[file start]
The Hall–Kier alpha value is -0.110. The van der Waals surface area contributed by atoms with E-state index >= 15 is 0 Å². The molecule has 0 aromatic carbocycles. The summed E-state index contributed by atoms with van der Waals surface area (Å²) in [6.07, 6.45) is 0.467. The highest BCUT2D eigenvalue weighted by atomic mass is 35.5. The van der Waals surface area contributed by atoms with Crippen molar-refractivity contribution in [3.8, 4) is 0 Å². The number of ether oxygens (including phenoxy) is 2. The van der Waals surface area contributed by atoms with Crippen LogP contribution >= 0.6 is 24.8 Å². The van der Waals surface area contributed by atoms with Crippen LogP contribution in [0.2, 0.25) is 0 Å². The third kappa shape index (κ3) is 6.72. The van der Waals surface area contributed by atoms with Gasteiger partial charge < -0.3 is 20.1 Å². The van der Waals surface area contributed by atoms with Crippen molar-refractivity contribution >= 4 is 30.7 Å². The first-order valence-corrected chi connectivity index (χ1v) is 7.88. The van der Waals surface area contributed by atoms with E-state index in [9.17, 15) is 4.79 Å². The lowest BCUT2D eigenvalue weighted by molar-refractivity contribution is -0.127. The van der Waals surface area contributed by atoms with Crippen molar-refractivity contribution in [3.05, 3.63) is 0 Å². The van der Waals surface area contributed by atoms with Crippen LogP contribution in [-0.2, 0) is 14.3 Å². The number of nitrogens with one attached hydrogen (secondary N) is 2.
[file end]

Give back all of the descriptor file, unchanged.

The Hall–Kier alpha value is -0.110. The van der Waals surface area contributed by atoms with E-state index >= 15 is 0 Å². The molecule has 0 aromatic carbocycles. The summed E-state index contributed by atoms with van der Waals surface area (Å²) in [6.07, 6.45) is 0.467. The highest BCUT2D eigenvalue weighted by atomic mass is 35.5. The van der Waals surface area contributed by atoms with Crippen molar-refractivity contribution in [3.8, 4) is 0 Å². The number of ether oxygens (including phenoxy) is 2. The van der Waals surface area contributed by atoms with Crippen LogP contribution >= 0.6 is 24.8 Å². The van der Waals surface area contributed by atoms with Crippen LogP contribution in [0.2, 0.25) is 0 Å². The third kappa shape index (κ3) is 6.72. The van der Waals surface area contributed by atoms with Gasteiger partial charge < -0.3 is 20.1 Å². The van der Waals surface area contributed by atoms with Crippen molar-refractivity contribution >= 4 is 30.7 Å². The first-order valence-corrected chi connectivity index (χ1v) is 7.88. The van der Waals surface area contributed by atoms with E-state index in [9.17, 15) is 4.79 Å². The lowest BCUT2D eigenvalue weighted by molar-refractivity contribution is -0.127. The van der Waals surface area contributed by atoms with Crippen molar-refractivity contribution in [3.05, 3.63) is 0 Å². The van der Waals surface area contributed by atoms with Crippen LogP contribution in [-0.2, 0) is 14.3 Å². The number of nitrogens with one attached hydrogen (secondary N) is 2.